Planning revenues and expenses

Running a private accommodation business is a relatively straightforward business and much of necessary planning can be done on the basis of previous experience. Remember that cash flow does not tell you much about your profit margin; you may have good cash flow but low profit.

You can start by estimating revenues for the next month/few months. First step in estimating your revenues is to see how many bookings/reservations you have for the next month and what is the monetary value of those bookings. Second step is to make an estimate of additional bookings/reservations for the next month (this input is based on your previous experience) and to multiply those booking with the average daily rate (ADR) of your rooms for that month. Finally, to the amount calculated you should add all the additional revenues of your accommodation, such as revenues from food and beverages, excursion trips, equipment renting, money exchange revenues and similar.

Cost estimate is a bit trickier and more complex compared to the revenue estimate. There is one part of your costs (fixed costs) that always stays the same, regardless of the volume of your business and your revenues. These costs are usually connected to: bank loans, wages for full-time employees, amortization and depreciation, and yearly maintenance costs. Another part of your costs, which is more difficult to estimate, are variable costs that are connected to the volume of your business and to your revenues. More business volume means you will have more revenues but also that you will generate more variable costs. Variable costs usually include: food and beverage costs, wages for seasonal employees, costs of marketing, commission to the travel agencies etc.

For the smooth running of your business it is very important that you write down all the revenues and expenses and try to anticipate any cash-flow problems that might occur if your costs are higher than your revenues.

While doing this, you should follow some simple rules:

  • Don’t overthink your financial analysis, you are not expected to perfectly predict your financial future but only to anticipate or to see some major cash-flow problems
  • Make your analysis robust by analyzing best case and worst case scenarios
  • Think in advance what would be your course of action in the worst case scenario – be ready for possible business problems
  • Send your invoices fast, make payments easy for the customers, deal with the payment complaints efficiently

 A video on how to manage your business cash flow effectively and efficiently (in English):

   Example of a cash flow template (in English)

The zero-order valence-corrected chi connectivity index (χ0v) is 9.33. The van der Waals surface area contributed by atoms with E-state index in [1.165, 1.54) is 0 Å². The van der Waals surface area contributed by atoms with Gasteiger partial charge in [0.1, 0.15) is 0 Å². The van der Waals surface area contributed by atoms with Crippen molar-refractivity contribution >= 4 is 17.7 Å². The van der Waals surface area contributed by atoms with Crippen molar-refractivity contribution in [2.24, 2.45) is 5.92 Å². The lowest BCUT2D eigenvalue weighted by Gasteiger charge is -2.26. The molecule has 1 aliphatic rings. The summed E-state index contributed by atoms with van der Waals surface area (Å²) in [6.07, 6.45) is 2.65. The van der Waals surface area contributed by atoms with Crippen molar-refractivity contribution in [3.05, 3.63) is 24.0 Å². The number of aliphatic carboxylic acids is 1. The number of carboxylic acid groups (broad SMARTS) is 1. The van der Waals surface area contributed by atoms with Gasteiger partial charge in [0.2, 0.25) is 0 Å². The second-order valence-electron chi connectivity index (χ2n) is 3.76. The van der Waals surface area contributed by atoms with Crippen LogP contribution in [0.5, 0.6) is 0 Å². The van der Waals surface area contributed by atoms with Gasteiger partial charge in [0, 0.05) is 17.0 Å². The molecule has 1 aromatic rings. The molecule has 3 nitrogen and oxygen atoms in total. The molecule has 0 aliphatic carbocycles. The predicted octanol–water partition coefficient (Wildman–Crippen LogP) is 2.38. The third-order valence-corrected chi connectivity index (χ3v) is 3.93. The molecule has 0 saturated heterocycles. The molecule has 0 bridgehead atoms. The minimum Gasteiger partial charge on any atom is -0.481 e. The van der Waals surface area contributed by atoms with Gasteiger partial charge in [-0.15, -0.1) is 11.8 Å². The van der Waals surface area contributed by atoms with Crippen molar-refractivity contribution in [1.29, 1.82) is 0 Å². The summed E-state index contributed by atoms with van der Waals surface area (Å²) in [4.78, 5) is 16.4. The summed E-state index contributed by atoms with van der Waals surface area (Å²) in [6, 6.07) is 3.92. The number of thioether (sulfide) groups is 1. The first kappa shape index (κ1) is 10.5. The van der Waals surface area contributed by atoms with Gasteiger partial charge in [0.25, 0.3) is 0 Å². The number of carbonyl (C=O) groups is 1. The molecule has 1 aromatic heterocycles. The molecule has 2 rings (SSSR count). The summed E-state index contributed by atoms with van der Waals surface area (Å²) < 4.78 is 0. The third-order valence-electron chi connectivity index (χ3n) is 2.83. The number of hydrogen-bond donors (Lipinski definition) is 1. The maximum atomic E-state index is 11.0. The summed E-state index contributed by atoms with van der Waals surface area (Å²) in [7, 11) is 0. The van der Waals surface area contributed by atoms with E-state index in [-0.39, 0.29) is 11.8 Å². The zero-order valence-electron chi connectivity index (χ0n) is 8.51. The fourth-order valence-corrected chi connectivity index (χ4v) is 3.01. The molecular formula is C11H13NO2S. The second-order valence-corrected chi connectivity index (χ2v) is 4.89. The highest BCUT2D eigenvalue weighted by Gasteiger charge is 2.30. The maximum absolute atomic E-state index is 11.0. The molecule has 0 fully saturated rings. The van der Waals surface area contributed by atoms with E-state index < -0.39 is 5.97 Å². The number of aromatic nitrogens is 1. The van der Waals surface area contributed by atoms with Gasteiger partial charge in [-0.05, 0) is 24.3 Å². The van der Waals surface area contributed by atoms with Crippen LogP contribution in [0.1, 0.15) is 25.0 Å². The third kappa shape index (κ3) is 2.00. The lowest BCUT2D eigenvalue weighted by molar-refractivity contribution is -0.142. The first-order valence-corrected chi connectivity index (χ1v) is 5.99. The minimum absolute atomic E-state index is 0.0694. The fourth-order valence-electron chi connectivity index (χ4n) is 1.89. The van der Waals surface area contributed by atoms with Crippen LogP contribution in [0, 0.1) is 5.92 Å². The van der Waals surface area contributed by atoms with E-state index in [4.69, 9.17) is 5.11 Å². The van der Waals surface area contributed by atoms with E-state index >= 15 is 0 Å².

Credit management

Effective credit management is very important for smooth running of the small accommodation establishment, since tourism/lodging industry is a capital-intensive business and often enough, owners of the accommodation establishments have to take loans/borrow money in order to start a new business or improve an existing one.

In order to have access to affordable capital you should be extra careful about your credit rating. There are several simple rules you should follow to ensure a good credit rating (if, of course, you have a loan):

  • Pay your monthly installments on time, if you are running late with your monthly installment it is a wise idea to contact the bank and to explain the reasons for being late. Creditors do not like uncertainties and explaining your problems might help in preserving your good credit rating and consequently, to keep low interest rates
  • Pay your suppliers in time – this is also very important for your credit rating as it suggest that you can service all your debts in time. Your creditors (banks or other credit institutions) might approach your suppliers and check your references
  • Keep your personal finance in order, because creditors might check your personal finances in order to establish an accurate credit rating for your company. If your personal finances are not in order, there is a chance that you will be denied a loan or you will have to pay higher interest rate, because messy personal finances can indicate a higher risk for the creditors
  • Try to negotiate with your creditors for better loan terms – if you have an impeccable credit record, it is a good idea to go to the bank and to try to negotiate lower interest rates and better terms for your business
  • Keep an eye on your credit record history – you should know about the changes in your credit record history before anybody else does, especially your bank and your suppliers. You should check your credit record regularly – on a monthly or quarterly basis.

   Calculating VAT and other taxes

VAT (value added tax) is one of the most common taxes which has to be paid if you sell any goods and services, including the services of providing accommodation to the tourists. It is called value added tax because it is paid on the value you add to the product or service – the price difference between what you charge and what you have been charged for specific goods or services.

VAT rates vary in different countries and some countries even have so called differential VAT rates, meaning that VAT rates are different for different goods and service. Tourism goods and services, especially accommodation services have lower VAT rates in many EU countries.

Differential VAT rates can be found in most of the Rooms to VET partner countries:

• Cyprus – 9% VAT for hotel accommodation and restaurants (reduced from 19% standard VAT rate)
• Greece – 13% VAT for hotel accommodation (reduced from 24% standard VAT rate)
• Spain – 10% VAT for hotel accommodation and restaurants (reduced from 21% standard VAT rate)
• Slovenia – 9,5% VAT rate for hotel accommodation (reduced from 22% standard VAT rate)
• Croatia has differential VAT rate but not for hotels and restaurants